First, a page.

Who Says Homosexuality is a Sin?
Who says homosexuality is a sin? The NLT does, right there in its “translation” to Leviticus 18:22: “Do not practice homosexuality; it is a detestable sin.”
But that’s not what the Hebrew says, and I’ve put the word “translation” in scare quotes because I think that what the NLT has here is an interpretation, not a translation.
The Hebrew in Leviticus — as is widely known — is more complicated. The first part of the verse is in commandment form. The NRSV’s rendition is fairly good: “You shall not lie with a male as with a woman.” The second part augments the first with the explanation that, “it is an abomination.”
Although the phrasing is odd to modern ears, the Hebrew almost certainly referred to men having sex with men. The NLT’s substitution of “homosexuality” is wrong for at least two reasons. Their English refers equally to men and women, while the Hebrew doesn’t address what women do. And their English refers to a wider variety of acts and attitudes than the Hebrew. But even so, I think “homosexuality” for a translation here is close enough to be considered okay for what the NLT is trying to do.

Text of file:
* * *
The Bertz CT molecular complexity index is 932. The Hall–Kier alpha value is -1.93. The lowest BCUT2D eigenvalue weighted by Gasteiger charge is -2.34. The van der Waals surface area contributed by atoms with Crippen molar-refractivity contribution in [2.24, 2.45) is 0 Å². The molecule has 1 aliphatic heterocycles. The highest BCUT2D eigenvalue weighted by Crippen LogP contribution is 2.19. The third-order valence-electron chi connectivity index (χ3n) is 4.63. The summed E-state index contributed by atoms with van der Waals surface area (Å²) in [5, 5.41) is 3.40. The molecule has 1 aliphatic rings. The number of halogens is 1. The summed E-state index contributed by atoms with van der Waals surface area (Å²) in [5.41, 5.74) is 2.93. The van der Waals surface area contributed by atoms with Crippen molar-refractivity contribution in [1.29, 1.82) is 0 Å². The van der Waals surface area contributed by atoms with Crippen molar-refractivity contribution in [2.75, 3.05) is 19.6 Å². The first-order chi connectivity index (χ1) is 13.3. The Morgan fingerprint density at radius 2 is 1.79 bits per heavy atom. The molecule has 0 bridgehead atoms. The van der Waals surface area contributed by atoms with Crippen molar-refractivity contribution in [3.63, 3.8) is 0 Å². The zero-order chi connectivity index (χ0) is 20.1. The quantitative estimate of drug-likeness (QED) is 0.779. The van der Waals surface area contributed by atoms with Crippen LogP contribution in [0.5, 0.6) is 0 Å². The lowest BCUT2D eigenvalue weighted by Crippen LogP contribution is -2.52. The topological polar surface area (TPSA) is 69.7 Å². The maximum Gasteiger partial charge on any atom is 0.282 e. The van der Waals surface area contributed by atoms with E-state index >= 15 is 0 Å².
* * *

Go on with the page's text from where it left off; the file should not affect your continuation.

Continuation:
But when the NLT introduces the word “sin” for the Hebrew to’evah, I think it has left the realm of translation behind, replacing it with their understanding of modern dogma.
The Hebrew word to’evah occurs often enough that it’s not hard to figure out what it means. For example, in Genesis 43:32, the Egyptians don’t eat with the Hebrews because it is a to’evah for the Egyptians. Similarly, “every shepherd” is a to’evah to the Egyptians according to Genesis 46:34. Deuteronomy 14:3 helps us out further: “Do not eat any to’evah”; from context the to’evah is unkosher animals. Proverbs 21:27 teaches that the sacrifice of the wicked is a to’evah. In the moving lament in Psalm 88, verse 9 (also numbered verse 8, and in the LXX numbered Psalm 87:9) includes the woe that God has made the author a to’evah to his acquaintances.
All of this evidence — and more — points in the direction of “undesirable thing” for to’evah. The standard translation “abomination” is probably mostly right. (I sometimes wonder if “taboo” was included in the meaning.)
And it seems that the authors of the NLT knew this. In the very similar text of Leviticus 20:13, also about a man having sex with another man, the NLT translates the resulting to’evah as “detestable act.”
Leviticus 18:22 is politically and religiously charged. It seems to me that a translation that masks the original text — presenting an interpretation as though it were the original — is a disservice to everyone.